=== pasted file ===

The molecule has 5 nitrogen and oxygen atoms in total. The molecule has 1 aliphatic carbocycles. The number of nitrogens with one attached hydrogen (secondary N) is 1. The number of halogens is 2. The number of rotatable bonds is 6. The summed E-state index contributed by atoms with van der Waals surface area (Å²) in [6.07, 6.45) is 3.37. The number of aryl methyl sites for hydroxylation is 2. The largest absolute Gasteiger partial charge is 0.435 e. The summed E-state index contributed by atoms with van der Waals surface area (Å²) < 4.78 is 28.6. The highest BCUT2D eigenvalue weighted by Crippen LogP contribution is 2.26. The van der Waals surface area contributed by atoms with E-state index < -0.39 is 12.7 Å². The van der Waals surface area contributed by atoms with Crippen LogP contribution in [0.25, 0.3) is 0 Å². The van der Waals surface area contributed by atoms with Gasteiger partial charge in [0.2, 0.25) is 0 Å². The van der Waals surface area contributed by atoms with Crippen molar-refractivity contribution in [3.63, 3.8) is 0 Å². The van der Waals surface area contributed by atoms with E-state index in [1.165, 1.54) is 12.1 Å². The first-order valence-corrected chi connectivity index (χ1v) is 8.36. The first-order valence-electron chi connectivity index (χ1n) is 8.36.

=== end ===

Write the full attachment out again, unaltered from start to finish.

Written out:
The molecule has 5 nitrogen and oxygen atoms in total. The molecule has 1 aliphatic carbocycles. The number of nitrogens with one attached hydrogen (secondary N) is 1. The number of halogens is 2. The number of rotatable bonds is 6. The summed E-state index contributed by atoms with van der Waals surface area (Å²) in [6.07, 6.45) is 3.37. The number of aryl methyl sites for hydroxylation is 2. The largest absolute Gasteiger partial charge is 0.435 e. The summed E-state index contributed by atoms with van der Waals surface area (Å²) < 4.78 is 28.6. The highest BCUT2D eigenvalue weighted by Crippen LogP contribution is 2.26. The van der Waals surface area contributed by atoms with E-state index < -0.39 is 12.7 Å². The van der Waals surface area contributed by atoms with Crippen LogP contribution in [0.25, 0.3) is 0 Å². The van der Waals surface area contributed by atoms with Gasteiger partial charge in [0.2, 0.25) is 0 Å². The van der Waals surface area contributed by atoms with Crippen molar-refractivity contribution in [3.63, 3.8) is 0 Å². The van der Waals surface area contributed by atoms with E-state index in [1.165, 1.54) is 12.1 Å². The first-order valence-corrected chi connectivity index (χ1v) is 8.36. The first-order valence-electron chi connectivity index (χ1n) is 8.36.